U.S. Senate candidate Joe Miller was placed on administrative leave for 15 days and suspended without pay for three days in March 2008 for using co-workers’ computers at the Fairbanks North Star Borough in an effort to influence Republican Party politics, according to records released Tuesday by the borough under court order.
In March 2008, just days before the Alaska Republican Party’s annual convention, Miller was hosting a poll on his personal website, joemiller.us, that was aimed at ousting party chairman Randy Ruedrich. On March 12, while other employees were at lunch and Miller was alone in the office, he used three of his co-workers’ computers to vote in his own poll. He tried to cover up the deceit by clearing the caches on the computers, the records show.
In a March 17, 2008 e-mail to his borough attorney Rene Broker, Miller admitted to the allegations against him:
Over the lunch hour this past Wednesday, I got on three computers (not belonging to me) in the office. All of them were on and none of them were locked. I accessed my personal website, for political purposes (participated in a poll), and then cleared the cache on each computer. I did the same thing on my computer. Jill asked the office what happened. I lied about accessing all of the computers. I then admitted about accessing the computers, but lied about what I was doing. Finally, I admitted what I did.
The 60 pages of e-mails, memos and other documents released to Alaska Dispatch as a result of a lawsuit against the Fairbanks North Star Borough paint a picture of a stressed-out Miller who was caught doing wrong.
Borough officials initially considered whether what Miller had done was a crime — a felony as well as a misdemeanor — but settled on disciplining him for violating ethics rules. Miller offered to resign. He was placed on administrative leave March 13 and then suspended for three days without pay at the end of the month. He was ordered to complete mandatory employee counseling and was placed on six months probation. Miller was told that any further infractions would result in his immediate termination.
Miller, who is locked in a tight three-way race for Senate with incumbent Sen. Lisa Murkowski and Democratic challenger Scott McAdams, has been stalling release of the records since July and last week fought their disclosure in a public records case filed by news media.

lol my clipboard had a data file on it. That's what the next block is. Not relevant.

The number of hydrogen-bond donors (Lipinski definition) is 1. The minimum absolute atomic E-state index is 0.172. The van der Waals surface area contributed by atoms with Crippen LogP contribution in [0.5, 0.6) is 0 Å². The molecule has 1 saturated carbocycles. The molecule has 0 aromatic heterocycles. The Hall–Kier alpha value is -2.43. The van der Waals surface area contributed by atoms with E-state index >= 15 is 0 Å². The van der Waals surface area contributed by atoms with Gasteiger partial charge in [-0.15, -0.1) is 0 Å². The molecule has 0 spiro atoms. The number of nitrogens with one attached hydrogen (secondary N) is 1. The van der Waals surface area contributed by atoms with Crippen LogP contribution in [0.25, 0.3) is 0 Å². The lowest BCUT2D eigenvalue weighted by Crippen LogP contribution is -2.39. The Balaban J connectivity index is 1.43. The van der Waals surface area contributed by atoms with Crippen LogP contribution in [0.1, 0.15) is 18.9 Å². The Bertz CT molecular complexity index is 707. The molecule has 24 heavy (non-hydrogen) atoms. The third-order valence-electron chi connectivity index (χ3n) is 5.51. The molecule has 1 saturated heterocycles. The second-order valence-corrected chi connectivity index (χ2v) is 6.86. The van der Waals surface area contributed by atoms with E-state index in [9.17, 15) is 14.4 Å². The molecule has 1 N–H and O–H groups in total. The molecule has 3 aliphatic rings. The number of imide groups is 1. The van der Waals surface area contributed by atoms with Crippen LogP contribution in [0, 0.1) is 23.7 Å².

Alaska Dispatch sued the Fairbanks borough on Oct. 11, arguing that the documents detailing Miller’s past employment as a part-time borough attorney should be available to the public. The Fairbanks Daily-News Miner filed suit later that day, and the Anchorage Daily News and The Associated Press joined the consolidated cases as intervenors.
State Superior Court Judge Winston Burbank reviewed the documents in Miller’s personnel file and on Saturday ordered the borough to release most of them. Some have been withheld or redacted because they contain medical information or other material that the judge considered to be privileged. Burbank was tasked with evaluating whether the public’s right to know outweighed Miller’s right to privacy. In ordering the release of the records, Burbank found that Miller’s Senate candidacy made him a public figure.
Among the documents released Tuesday are those detailing the events surrounding Miller’s politicking on borough time in March 2008. Alaska Dispatch first reported the allegations that Miller was reprimanded for using borough computers as part of an attempt to oust Ruedrich on Oct. 10, and immediately followed the story with the public records lawsuit.
Miller has long been a political crony of former Gov. Sarah Palin, and in March 2008 was assisting in her effort to get Ruedrich booted as GOP party chairman, a political takeover that ultimately failed. Palin and Ruedrich had been at odds before, famously in 2006 when Palin, then an Alaska Oil and Gas Conservation Commission commissioner, discovered that Ruedrich, also a commission member while state party chair, was conducting Republican business out of his state office.
She exposed Ruedrich’s ethical lapses, forcing him to resign, and then used her reputation as a corruption fighter to bootstrap her way into the governor’s office.